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Interactive mode

When learning Shapes, it may be useful to try out the language with the compiler operating in interactive mode. This means that you give small chunks of code to the compiler, and the compiler replies with the value of that chunk. This part of the documentation discusses how this mode can be useful, and explains a few differences in language semantics for this mode.
Sections:    Launching the interactive mode    Semantics    Typing input in the interactive mode    Continuations available in the interactive mode    Debugging using the interactive mode    Support for interactive mode in Emacs

Launching the interactive mode

How to start the compiler in interactive mode is explained in the man page. Here, we just give an example; try running
shapes -i --xpdf
and start typing! You may exit by terminating the input stream.
To give an idea of what working with the interactive mode is like, a short sample session is included below:
TiddeBook:source tidde$ ./shapes -i --xpdf --split=flat
[ #0] 1 + 2
 #0 ⇒  3
[ #1] f: \ n → [if ( n = '0 ) '1 ( n * [f n-'1] )]
[ #2] a: '5
[ #3] g: \ m → [f b + m]
#3:1(12-13): The variable b is unbound.
[ #4] [f 5]
 { interactive }	interaction
 #1:1(19-21)	binary infix's second
#1:1(17-18): Operator = not defined for (Float,Integer) at #1:1(15-16), #1:1(19-21).
[debug][ #5] :ce
[ #6] [f a]
 #6 ⇒  '120
[ #7] pic: [stroke (0cm,0cm)>(2%C^100°)--(1cm,1cm)]
[ #8] pic
#File: /Users/tidde/shapes/source/#shapes-8.pdf
[ #9] •page << @width:1cm | @spot
[#10] (•page)
#File: /Users/tidde/shapes/source/#shapes-10.pdf
[#11] •page << pic
[#12] (•page)
#File: /Users/tidde/shapes/source/#shapes-12.pdf
[#13] <<EOF>>
Note the error recovery which has no counter-part in non-interactive mode. Also note that §Drawable results are output to files that are displayed automatically by a pdf previewer. The non-standard input :ce is used to abandon the debugging context that was set up to handle type mismatch error. This and many other features of the interactive mode will be described in the following sections.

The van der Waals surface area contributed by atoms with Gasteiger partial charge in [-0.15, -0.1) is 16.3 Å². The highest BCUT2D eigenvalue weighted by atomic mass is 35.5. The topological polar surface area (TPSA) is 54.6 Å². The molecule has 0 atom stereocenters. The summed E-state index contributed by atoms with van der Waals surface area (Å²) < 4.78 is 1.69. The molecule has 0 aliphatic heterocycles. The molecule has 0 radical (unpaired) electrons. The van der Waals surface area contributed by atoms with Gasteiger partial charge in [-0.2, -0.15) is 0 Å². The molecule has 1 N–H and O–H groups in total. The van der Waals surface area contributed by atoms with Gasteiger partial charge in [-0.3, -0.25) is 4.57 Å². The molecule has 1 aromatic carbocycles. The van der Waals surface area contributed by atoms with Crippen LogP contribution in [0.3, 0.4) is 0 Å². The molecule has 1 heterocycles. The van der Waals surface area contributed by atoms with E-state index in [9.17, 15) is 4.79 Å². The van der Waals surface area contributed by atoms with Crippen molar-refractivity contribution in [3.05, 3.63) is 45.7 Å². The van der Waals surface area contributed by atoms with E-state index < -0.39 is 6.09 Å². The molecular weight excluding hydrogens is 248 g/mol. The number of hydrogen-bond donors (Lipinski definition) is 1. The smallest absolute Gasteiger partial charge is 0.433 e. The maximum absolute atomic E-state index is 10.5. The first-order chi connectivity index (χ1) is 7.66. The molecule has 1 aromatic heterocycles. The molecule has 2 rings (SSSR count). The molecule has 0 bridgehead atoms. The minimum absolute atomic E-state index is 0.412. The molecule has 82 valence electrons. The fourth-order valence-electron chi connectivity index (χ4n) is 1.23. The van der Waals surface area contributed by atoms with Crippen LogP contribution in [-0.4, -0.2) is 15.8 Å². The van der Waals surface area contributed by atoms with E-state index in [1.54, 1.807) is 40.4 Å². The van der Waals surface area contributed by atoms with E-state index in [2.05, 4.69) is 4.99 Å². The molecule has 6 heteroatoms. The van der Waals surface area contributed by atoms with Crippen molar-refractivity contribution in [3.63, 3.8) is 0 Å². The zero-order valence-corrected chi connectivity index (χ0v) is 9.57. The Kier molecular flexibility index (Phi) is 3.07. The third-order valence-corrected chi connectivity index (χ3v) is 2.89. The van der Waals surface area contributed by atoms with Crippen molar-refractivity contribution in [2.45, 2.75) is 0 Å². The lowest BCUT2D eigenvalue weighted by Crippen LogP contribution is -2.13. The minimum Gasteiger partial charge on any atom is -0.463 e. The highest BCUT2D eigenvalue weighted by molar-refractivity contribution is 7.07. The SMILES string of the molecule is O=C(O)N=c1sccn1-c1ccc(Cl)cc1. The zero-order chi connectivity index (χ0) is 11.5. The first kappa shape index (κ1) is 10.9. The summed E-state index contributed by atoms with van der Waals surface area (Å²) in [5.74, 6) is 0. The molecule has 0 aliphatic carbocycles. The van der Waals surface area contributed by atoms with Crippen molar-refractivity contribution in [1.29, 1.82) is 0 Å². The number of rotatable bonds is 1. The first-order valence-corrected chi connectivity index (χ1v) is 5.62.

The difference between interactive and non-interactive evaluation is that the list of bindings in a code bracket (environment) need not be completely known when evaluating expressions in that bracket (environment). The ability to modify the set of bindings is restricted to certain imaginary code brackets, ensuring that the bindings in existing code are never affected.
While bindings cannot be affected, there are some things that can be done in the interactive mode:
If an expression results in a §Drawable “being returned to” the imaginary code bracket, the result is written to a file, and the name of the file is given on stdout. The details of where the file is placed, and its name, are explained in the man page. Let it just be mentioned here, that there is a default, so one does not have to specify anything on the command line. If a previewer is opted for, it will be invoked to display the file.

Typing input in the interactive mode

The interactive mode is meant to be used more or less interactively. For the typing of input, this means that the source shall be given in chunks that can be evaluated individually, rather than as a continuous stream of characters. Chunks consisting of just one line can be typed as is, but to enter input with more than one line one must prevent that the newline at the end of each line is interpreted as the end of the chunk. In Shapes non-end-of-chunk newlines must be preceded with the space character (many other language use the backslash instead of the space character for this purpose, but this is not a good option for Shapes since the backslash is a token by itself).
Having to remember the space before each in-chunk newline can be very annoying, but it is even worse that once a line has been entered, there is no way to go back and change it. The rationale is that users are not expected to type chunks that consist of more than one line directly at the Shapes compiler prompt, but the space-newline sequence shall just be considered part of a simple protocol that can be used by external command editors (such as Emacs with shapes-mode).
Since the interactive mode is not only used for play, but also for debugging, and many of the actions a user takes while debugging are commanded through •db, the interactive mode gives fast access to the methods of this state. The easy convention that makes this possible is that if an input begins with a colon, the rest of the input is placed within the brackets of a mutator call to •db. For instance,
:bi circle
is expanded to